WHEREAS, Thurgood Marshall, working as special counsel for the NAACP Legal Defense and Educational Fund, watched some of the court-martial proceedings and subsequently began a publicity campaign to gather public support for the release of the men. Marshall additionally obtained permission from each of the 50 men to appeal their case to the Judge Advocate General of the Navy; and

WHEREAS, After a massive outcry the next year, in January 1946, 47 of the Port Chicago men were released from prison and “exiled” for one year overseas before returning to their families; and

WHEREAS, In a 1994 investigation, the United States Navy stated, “there is no doubt that racial prejudice was responsible for the posting of only African American enlisted personnel to loading divisions at Port Chicago”; and

WHEREAS, In the 1994 investigation, the United States Navy, prompted by Members of Congress, admitted that the routine assignment of only African American enlisted personnel to manual labor was clearly motivated by race; and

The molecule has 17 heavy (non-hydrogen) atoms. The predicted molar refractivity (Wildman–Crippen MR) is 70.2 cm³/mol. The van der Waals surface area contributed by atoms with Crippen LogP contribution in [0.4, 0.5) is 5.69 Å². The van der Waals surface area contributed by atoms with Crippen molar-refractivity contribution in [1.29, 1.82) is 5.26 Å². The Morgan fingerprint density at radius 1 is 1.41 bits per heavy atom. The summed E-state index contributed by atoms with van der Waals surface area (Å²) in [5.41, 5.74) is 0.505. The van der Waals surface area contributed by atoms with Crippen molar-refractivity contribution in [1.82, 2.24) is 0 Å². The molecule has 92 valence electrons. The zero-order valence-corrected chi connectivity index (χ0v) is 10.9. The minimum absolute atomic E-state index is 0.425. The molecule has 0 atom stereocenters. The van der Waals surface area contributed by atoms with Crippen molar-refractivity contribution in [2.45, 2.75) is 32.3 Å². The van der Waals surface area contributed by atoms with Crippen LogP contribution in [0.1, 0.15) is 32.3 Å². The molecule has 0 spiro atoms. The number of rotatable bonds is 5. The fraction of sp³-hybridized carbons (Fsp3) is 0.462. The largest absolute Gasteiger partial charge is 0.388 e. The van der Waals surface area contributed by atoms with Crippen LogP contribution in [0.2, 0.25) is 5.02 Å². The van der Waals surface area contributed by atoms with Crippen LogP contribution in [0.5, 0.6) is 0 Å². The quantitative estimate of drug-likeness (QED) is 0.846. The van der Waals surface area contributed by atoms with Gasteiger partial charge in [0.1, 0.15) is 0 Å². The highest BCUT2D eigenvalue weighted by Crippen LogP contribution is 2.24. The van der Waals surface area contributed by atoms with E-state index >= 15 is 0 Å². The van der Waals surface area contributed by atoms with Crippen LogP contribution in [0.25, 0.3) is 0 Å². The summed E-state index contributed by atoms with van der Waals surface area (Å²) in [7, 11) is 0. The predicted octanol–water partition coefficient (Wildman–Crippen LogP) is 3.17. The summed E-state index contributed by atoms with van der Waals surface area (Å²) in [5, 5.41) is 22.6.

WHEREAS, The United States Congress reduced the death benefit to those killed in the Port Chicago disaster from $5,000, the normal amount given, to $3,000, simply because the sailors were African American; and

WHEREAS, In many cases, families of sailors killed in the disaster were never told they were entitled to consideration for the death of their relative; and

WHEREAS, In 2010, the Port Chicago memorial site was designated as part of the National Park Service; and

WHEREAS, In 2019, the United States Navy transferred a park to the East Bay Regional Park District after a “decades-long effort” to turn the area into a park; and

WHEREAS, In 2021, the East Bay Regional Park District’s board of directors unanimously renamed the park the Thurgood Marshall Regional Park – Home of the Port Chicago 50, the first regional park in the County of Contra Costa to be named after a Black person; and

WHEREAS, The City of Concord endorsed the renaming of the park at its May 25, 2021, city council meeting; and